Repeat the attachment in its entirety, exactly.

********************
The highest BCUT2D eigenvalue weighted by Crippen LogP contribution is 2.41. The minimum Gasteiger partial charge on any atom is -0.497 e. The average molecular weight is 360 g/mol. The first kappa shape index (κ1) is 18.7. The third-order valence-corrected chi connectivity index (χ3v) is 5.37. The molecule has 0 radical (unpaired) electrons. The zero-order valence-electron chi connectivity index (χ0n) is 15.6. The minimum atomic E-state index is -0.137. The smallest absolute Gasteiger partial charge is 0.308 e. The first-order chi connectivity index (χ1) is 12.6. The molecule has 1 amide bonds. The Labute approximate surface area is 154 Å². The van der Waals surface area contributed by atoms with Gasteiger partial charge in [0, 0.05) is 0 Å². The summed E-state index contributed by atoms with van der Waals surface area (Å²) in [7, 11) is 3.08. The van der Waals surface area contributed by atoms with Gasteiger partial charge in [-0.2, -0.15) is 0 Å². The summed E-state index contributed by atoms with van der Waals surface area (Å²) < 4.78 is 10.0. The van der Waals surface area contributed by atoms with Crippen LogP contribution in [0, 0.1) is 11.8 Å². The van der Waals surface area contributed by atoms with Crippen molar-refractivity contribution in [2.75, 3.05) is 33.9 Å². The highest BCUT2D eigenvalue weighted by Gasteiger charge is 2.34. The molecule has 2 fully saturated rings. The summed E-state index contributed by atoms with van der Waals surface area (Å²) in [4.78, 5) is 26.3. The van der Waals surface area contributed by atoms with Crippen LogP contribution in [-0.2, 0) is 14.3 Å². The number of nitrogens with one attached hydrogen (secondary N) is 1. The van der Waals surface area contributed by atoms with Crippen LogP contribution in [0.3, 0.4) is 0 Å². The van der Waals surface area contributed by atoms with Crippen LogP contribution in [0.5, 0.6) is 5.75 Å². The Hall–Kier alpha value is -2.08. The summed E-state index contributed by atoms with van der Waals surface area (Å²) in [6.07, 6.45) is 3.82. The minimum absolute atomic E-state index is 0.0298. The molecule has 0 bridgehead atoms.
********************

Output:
The highest BCUT2D eigenvalue weighted by Crippen LogP contribution is 2.41. The minimum Gasteiger partial charge on any atom is -0.497 e. The average molecular weight is 360 g/mol. The first kappa shape index (κ1) is 18.7. The third-order valence-corrected chi connectivity index (χ3v) is 5.37. The molecule has 0 radical (unpaired) electrons. The zero-order valence-electron chi connectivity index (χ0n) is 15.6. The minimum atomic E-state index is -0.137. The smallest absolute Gasteiger partial charge is 0.308 e. The first-order chi connectivity index (χ1) is 12.6. The molecule has 1 amide bonds. The Labute approximate surface area is 154 Å². The van der Waals surface area contributed by atoms with Gasteiger partial charge in [0, 0.05) is 0 Å². The summed E-state index contributed by atoms with van der Waals surface area (Å²) in [7, 11) is 3.08. The van der Waals surface area contributed by atoms with Gasteiger partial charge in [-0.2, -0.15) is 0 Å². The summed E-state index contributed by atoms with van der Waals surface area (Å²) < 4.78 is 10.0. The van der Waals surface area contributed by atoms with Crippen LogP contribution in [0, 0.1) is 11.8 Å². The van der Waals surface area contributed by atoms with Crippen molar-refractivity contribution in [2.75, 3.05) is 33.9 Å². The highest BCUT2D eigenvalue weighted by Gasteiger charge is 2.34. The molecule has 2 fully saturated rings. The summed E-state index contributed by atoms with van der Waals surface area (Å²) in [4.78, 5) is 26.3. The van der Waals surface area contributed by atoms with Crippen LogP contribution in [-0.2, 0) is 14.3 Å². The number of nitrogens with one attached hydrogen (secondary N) is 1. The van der Waals surface area contributed by atoms with Crippen LogP contribution in [0.3, 0.4) is 0 Å². The van der Waals surface area contributed by atoms with Crippen LogP contribution in [0.5, 0.6) is 5.75 Å². The Hall–Kier alpha value is -2.08. The summed E-state index contributed by atoms with van der Waals surface area (Å²) in [6.07, 6.45) is 3.82. The minimum absolute atomic E-state index is 0.0298. The molecule has 0 bridgehead atoms.